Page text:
What Does Offline Mean?
In the world of technology, “offline” can have different meanings. Sometimes, saying something is “offline” means that it is not connected to a network at the moment. Other times, “offline” is a more permanent descriptor, referring to something that is only found in the “offline” world.
In general terms, offline means that the device and its user are disconnected from the global internet. Sometimes, people who talk about being offline are talking about the real world rather than the digital and virtual ones that people often live and work in. Some people refer to this offline world as “in real life” (IRL) and others may call the real world the “meatspace” (where human “meat” is located) to distinguish it from cyberspace and highlight humans’ lack of physical access to cyberspace.
One other aspect of understanding being offline in terms of device design is that many devices are made for online use. That means when they encounter problems, they may display an “offline error” that could be hard to diagnose and fix. Some devices, however, are also equipped with an “offline mode,” where users can get some functionality without a web-connected status. For example, while users may not be able to send correction details through a document editing program in offline mode, they may be able to either add these details and save for later sending, or do other kinds of tasks like view documents passively.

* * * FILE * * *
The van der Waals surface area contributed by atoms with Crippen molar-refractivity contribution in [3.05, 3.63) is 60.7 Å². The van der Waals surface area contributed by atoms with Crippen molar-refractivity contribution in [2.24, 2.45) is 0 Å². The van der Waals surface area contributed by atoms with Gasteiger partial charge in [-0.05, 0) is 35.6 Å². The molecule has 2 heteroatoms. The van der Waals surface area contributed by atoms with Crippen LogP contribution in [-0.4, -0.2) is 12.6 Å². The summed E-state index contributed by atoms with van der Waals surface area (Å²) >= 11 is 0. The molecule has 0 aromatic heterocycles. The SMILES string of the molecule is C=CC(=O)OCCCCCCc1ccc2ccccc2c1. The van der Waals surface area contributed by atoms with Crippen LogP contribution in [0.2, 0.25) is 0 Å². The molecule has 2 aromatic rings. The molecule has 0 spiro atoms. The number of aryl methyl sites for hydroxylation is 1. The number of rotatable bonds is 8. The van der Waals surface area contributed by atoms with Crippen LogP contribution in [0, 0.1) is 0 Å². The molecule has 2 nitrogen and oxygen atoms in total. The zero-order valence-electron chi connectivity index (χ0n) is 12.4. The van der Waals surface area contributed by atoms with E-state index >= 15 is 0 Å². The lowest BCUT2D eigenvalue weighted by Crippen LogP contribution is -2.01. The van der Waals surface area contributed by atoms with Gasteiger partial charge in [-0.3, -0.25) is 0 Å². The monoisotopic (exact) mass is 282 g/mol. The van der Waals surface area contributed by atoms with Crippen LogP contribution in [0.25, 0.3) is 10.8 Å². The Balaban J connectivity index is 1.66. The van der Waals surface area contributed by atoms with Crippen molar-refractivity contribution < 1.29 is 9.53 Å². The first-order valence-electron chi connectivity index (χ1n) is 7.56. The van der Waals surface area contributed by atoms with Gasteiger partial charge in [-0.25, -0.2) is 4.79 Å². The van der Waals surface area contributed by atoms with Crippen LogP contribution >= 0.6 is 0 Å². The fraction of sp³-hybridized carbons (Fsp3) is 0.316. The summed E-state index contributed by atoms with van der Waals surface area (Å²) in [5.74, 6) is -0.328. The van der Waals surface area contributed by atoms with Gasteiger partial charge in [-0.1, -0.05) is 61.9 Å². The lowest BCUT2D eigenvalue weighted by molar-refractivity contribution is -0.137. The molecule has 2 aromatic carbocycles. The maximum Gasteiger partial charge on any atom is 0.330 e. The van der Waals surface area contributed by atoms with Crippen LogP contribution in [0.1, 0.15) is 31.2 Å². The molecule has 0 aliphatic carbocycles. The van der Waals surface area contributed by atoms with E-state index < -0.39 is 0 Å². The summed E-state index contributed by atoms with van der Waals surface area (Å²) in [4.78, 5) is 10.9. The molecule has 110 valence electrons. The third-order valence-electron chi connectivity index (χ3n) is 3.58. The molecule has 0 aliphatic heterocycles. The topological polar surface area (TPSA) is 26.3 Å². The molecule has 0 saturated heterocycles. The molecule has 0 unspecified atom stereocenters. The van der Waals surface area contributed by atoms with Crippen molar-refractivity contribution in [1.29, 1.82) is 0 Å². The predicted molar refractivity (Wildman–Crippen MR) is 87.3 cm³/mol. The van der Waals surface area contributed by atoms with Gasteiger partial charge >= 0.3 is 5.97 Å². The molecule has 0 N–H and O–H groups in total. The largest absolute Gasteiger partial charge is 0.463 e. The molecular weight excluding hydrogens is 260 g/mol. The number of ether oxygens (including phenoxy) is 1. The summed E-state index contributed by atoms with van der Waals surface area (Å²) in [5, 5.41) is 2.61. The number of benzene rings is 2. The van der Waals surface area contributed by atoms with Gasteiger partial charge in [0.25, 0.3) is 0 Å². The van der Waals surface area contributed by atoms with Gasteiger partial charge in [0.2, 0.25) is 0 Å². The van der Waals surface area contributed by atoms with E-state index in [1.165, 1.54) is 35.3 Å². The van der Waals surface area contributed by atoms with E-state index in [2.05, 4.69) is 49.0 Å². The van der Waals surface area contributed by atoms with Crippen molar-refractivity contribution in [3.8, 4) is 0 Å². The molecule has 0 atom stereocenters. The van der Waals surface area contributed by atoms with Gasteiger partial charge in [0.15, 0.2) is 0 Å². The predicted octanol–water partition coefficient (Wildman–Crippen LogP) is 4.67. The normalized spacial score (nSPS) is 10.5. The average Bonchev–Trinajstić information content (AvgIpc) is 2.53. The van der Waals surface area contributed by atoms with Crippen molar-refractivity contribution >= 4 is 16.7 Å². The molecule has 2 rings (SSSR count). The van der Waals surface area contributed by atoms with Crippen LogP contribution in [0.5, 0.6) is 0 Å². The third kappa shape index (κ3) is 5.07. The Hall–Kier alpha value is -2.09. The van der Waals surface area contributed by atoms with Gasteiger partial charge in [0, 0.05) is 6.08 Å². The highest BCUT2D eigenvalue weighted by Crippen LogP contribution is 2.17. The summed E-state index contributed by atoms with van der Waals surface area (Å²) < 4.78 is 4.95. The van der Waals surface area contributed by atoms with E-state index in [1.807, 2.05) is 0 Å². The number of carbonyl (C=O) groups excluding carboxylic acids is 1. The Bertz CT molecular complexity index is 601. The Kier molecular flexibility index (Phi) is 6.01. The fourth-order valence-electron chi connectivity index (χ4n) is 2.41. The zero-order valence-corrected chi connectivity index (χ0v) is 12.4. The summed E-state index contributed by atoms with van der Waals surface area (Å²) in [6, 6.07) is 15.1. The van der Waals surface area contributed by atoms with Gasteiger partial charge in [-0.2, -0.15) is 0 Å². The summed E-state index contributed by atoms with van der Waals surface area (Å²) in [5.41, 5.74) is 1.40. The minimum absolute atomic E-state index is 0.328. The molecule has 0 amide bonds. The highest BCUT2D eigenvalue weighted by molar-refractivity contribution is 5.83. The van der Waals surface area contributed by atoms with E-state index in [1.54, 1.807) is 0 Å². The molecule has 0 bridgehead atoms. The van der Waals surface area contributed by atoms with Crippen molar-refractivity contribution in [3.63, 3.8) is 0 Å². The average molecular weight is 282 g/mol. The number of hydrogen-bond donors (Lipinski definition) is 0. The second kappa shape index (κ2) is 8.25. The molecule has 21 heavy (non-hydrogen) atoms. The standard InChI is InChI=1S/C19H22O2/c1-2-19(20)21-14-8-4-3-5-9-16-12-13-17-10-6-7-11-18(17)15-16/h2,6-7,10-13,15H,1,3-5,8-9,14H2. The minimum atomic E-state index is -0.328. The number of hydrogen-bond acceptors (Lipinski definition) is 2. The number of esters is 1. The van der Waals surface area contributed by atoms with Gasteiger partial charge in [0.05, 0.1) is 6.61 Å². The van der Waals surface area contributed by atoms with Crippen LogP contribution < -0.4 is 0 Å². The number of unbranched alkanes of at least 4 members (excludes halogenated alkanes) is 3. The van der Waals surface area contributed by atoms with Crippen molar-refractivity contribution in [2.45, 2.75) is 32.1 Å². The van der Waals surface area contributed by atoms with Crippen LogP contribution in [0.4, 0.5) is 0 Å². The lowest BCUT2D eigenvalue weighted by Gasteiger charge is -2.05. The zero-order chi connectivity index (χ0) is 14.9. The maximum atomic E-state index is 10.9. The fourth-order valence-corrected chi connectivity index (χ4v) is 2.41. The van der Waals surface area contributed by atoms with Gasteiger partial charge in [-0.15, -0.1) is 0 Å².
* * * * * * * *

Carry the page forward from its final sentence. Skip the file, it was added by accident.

Many internet programs have an “offline mode” when disconnected from a network. A browser can still show pages that are either already loaded or local pages. Dedicated email clients let users view messages they have already downloaded when not connected to a network. They can also reply or compose new messages. When a user reconnects to the network, the messages are sent. Many mobile devices also allow users to switch them into “airplane mode,” which disconnects the Wi-Fi and cellular networks to comply with regulations on commercial flights.